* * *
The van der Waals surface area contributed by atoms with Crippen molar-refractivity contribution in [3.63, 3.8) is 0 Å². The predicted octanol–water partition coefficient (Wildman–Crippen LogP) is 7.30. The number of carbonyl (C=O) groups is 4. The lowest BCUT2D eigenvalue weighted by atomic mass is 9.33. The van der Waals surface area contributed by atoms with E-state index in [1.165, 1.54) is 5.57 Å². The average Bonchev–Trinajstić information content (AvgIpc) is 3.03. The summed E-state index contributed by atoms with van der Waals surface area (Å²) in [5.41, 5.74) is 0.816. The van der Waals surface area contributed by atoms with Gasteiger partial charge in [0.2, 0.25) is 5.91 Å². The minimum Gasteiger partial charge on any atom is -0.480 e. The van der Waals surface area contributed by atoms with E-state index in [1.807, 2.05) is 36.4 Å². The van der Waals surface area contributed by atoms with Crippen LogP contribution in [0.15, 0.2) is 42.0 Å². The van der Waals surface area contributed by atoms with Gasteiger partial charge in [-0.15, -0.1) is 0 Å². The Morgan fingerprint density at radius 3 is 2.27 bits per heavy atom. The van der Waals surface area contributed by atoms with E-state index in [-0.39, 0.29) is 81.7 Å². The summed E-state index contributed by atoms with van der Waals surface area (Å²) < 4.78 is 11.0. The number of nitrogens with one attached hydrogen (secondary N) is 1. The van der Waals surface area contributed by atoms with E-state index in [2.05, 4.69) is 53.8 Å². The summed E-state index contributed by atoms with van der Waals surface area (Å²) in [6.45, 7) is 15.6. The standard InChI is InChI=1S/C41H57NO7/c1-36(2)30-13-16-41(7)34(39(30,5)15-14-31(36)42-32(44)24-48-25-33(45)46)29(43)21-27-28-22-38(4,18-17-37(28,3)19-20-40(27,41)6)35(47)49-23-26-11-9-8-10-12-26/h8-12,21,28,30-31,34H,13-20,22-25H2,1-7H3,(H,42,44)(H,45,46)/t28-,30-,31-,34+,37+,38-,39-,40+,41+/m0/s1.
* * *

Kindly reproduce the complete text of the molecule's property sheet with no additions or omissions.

The van der Waals surface area contributed by atoms with Crippen molar-refractivity contribution in [3.63, 3.8) is 0 Å². The predicted octanol–water partition coefficient (Wildman–Crippen LogP) is 7.30. The number of carbonyl (C=O) groups is 4. The lowest BCUT2D eigenvalue weighted by atomic mass is 9.33. The van der Waals surface area contributed by atoms with E-state index in [1.165, 1.54) is 5.57 Å². The average Bonchev–Trinajstić information content (AvgIpc) is 3.03. The summed E-state index contributed by atoms with van der Waals surface area (Å²) in [5.41, 5.74) is 0.816. The van der Waals surface area contributed by atoms with Gasteiger partial charge in [0.2, 0.25) is 5.91 Å². The minimum Gasteiger partial charge on any atom is -0.480 e. The van der Waals surface area contributed by atoms with E-state index in [1.807, 2.05) is 36.4 Å². The van der Waals surface area contributed by atoms with Crippen LogP contribution in [0.15, 0.2) is 42.0 Å². The van der Waals surface area contributed by atoms with Gasteiger partial charge in [-0.15, -0.1) is 0 Å². The Morgan fingerprint density at radius 3 is 2.27 bits per heavy atom. The van der Waals surface area contributed by atoms with E-state index in [-0.39, 0.29) is 81.7 Å². The summed E-state index contributed by atoms with van der Waals surface area (Å²) < 4.78 is 11.0. The number of nitrogens with one attached hydrogen (secondary N) is 1. The van der Waals surface area contributed by atoms with E-state index in [2.05, 4.69) is 53.8 Å². The summed E-state index contributed by atoms with van der Waals surface area (Å²) in [6.45, 7) is 15.6. The standard InChI is InChI=1S/C41H57NO7/c1-36(2)30-13-16-41(7)34(39(30,5)15-14-31(36)42-32(44)24-48-25-33(45)46)29(43)21-27-28-22-38(4,18-17-37(28,3)19-20-40(27,41)6)35(47)49-23-26-11-9-8-10-12-26/h8-12,21,28,30-31,34H,13-20,22-25H2,1-7H3,(H,42,44)(H,45,46)/t28-,30-,31-,34+,37+,38-,39-,40+,41+/m0/s1.